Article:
Saturday, October 27, 2012
2:43 PM | Posted by Kaplan Center for Health and Wellness
This week I’d like to share another UCSF video. In this segment, Dr Ellen Hughes explores the importance of sleep and how it impacts our health and wellness.
Nancy Silva, ND
Health Science Faculty
Tuesday, October 9, 2012
10:10 AM | Posted by Kaplan Center for Health and Wellness
Years ago when I was a long distance runner I preferred to run alone primarily because I was slow and when I ran alone, I could run as slowly as I wanted. I found a run group whose members were also slow, and I liked them, but unless you too were slow, I wanted to run solo.
But then I started doing Crossfit. Crossfit scared the heck out me, it was totally unlike anything this runner had ever experienced and it was hard. Like really hard. So I recruited a buddy to go with me (birds of a feather and all) and she and I would plan our schedules so we could workout together. After a few months my buddy moved on, but that was okay because I had met new buddies with whom I could coordinate. My dependency on the buddy system was such that there were times when my buddies wouldn't show-up and even though I was already at the gym and ready to workout, I'd skip it. Yep, it was that bad.
After years of Crossfit, I began to drift toward powerlifting, which is where my ship has harbored today. Powerlifting, like Crossfit before, scared the heck out of me. Luckily for me, my husband is a powerlifter (what a coincidence!) and I began planning my training schedule around his training schedule. Like the buddies before him, if he couldn't train, I didn't train.
But then something happened. We moved. We moved to an Army post in the middle of nowhere (like all good Army posts are). I didn't have any buddies and my most important buddy, my husband, well his schedule and mine don't exactly mesh anymore. With a powerlifting tournament looming, not training wasn't an option. So I had to do something rather terrifying for this timid soul: I had to train alone.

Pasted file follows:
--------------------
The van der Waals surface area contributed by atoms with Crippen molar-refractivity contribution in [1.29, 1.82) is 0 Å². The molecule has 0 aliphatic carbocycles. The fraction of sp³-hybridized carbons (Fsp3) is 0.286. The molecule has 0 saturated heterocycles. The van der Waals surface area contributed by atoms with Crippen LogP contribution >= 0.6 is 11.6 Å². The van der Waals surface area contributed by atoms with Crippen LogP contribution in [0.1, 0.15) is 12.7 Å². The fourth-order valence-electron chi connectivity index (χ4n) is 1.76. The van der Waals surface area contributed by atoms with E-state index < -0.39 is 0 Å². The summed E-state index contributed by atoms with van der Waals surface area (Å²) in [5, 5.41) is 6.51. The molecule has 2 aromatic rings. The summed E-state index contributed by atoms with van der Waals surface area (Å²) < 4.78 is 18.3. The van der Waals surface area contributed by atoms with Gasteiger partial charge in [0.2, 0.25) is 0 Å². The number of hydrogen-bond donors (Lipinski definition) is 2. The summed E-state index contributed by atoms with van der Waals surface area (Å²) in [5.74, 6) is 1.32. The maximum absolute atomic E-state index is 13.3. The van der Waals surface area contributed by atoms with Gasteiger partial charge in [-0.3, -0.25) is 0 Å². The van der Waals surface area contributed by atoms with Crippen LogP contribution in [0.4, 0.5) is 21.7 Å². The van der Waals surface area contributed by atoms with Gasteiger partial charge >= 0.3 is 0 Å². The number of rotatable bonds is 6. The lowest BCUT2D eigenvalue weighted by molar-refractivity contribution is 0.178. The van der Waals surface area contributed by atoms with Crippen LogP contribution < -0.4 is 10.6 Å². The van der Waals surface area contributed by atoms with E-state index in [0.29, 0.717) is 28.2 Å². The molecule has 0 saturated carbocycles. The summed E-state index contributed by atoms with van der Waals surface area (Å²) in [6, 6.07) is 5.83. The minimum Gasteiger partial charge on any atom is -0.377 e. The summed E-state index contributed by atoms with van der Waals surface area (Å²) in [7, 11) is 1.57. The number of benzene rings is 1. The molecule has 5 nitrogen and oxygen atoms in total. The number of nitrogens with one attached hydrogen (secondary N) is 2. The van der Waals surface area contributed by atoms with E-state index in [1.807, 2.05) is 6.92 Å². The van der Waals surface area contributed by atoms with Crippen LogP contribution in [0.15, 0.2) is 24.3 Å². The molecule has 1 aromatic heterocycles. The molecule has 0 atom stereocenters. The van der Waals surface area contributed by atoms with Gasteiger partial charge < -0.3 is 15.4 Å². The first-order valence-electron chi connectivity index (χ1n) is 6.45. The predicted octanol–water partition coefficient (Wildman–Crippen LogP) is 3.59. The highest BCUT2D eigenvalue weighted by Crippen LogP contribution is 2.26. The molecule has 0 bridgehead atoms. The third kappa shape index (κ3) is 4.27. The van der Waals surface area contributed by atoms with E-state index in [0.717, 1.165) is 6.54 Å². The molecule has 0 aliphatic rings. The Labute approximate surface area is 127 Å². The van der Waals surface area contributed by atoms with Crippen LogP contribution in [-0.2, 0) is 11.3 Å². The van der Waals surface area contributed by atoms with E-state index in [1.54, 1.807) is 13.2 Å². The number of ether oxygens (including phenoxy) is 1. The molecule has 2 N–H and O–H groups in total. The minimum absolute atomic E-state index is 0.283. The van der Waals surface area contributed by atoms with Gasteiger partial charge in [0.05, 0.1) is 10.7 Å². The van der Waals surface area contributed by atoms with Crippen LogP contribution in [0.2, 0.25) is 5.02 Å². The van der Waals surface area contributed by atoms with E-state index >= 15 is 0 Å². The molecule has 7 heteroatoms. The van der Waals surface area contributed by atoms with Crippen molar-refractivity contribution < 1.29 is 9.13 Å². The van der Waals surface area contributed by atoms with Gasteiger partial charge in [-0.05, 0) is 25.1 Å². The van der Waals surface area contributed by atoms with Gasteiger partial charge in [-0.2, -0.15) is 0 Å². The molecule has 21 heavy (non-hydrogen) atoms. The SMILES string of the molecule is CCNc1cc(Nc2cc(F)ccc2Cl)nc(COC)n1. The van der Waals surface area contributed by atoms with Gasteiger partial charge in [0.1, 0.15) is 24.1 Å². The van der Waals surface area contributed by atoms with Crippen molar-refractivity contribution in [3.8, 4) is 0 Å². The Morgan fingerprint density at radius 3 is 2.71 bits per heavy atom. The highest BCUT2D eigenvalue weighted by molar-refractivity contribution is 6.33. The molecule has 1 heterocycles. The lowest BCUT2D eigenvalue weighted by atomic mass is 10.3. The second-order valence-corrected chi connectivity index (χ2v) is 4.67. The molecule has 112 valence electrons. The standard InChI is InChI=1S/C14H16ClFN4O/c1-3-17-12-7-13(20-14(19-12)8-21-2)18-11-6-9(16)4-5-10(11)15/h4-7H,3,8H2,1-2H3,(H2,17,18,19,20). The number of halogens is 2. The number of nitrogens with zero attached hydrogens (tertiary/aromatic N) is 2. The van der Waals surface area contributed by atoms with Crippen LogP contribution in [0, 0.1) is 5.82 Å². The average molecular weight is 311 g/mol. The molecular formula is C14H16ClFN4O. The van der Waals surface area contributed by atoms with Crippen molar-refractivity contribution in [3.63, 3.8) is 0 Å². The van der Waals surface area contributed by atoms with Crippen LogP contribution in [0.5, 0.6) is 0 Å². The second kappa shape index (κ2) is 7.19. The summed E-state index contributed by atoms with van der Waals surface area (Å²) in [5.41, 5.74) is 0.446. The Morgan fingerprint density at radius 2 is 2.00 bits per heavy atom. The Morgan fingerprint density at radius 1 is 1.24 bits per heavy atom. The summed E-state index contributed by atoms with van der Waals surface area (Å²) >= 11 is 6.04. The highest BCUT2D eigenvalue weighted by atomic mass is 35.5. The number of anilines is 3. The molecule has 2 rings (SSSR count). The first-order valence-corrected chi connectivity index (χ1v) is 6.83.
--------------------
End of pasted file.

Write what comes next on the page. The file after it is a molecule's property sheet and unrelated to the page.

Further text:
I've been training alone for two months now and I have to be honest, it's been the best thing to happen to my training. Some of the benefits have been big and some have been more discrete. A few worth mentioning are:
1) I have become more aware of my form and technique. When you train with a partner or a coach, you receive feedback about what you're doing wrong (or right, but in my case, mostly wrong). Of course this is valuable information, especially for a novice. But since I am no longer a novice, I *should* be aware of my form and technique errors most of the time without coaching. And more importantly, I *should* be able to correct those errors myself. And now that I have to, I have. Training alone has forced me to be more self-aware and self-corrective.
2) I have more space to think and reflect. Like everyone, I have a lot of chatter in my mind. The inner monologue bounces all over the place and contains an endless loop of to-do-lists, grading rubrics, doctor's appointments, dinner recipes and random observations about foreign affairs. Sometimes my brain is exhausting! But an interesting thing has happened since I started training alone: the chatter quiets. Since I must now focus on my form and technique (see: above) and I don't have any distractions (like gossiping with my buddies) I am able to quiet my mind and enjoy the solitude. Training as meditation perhaps.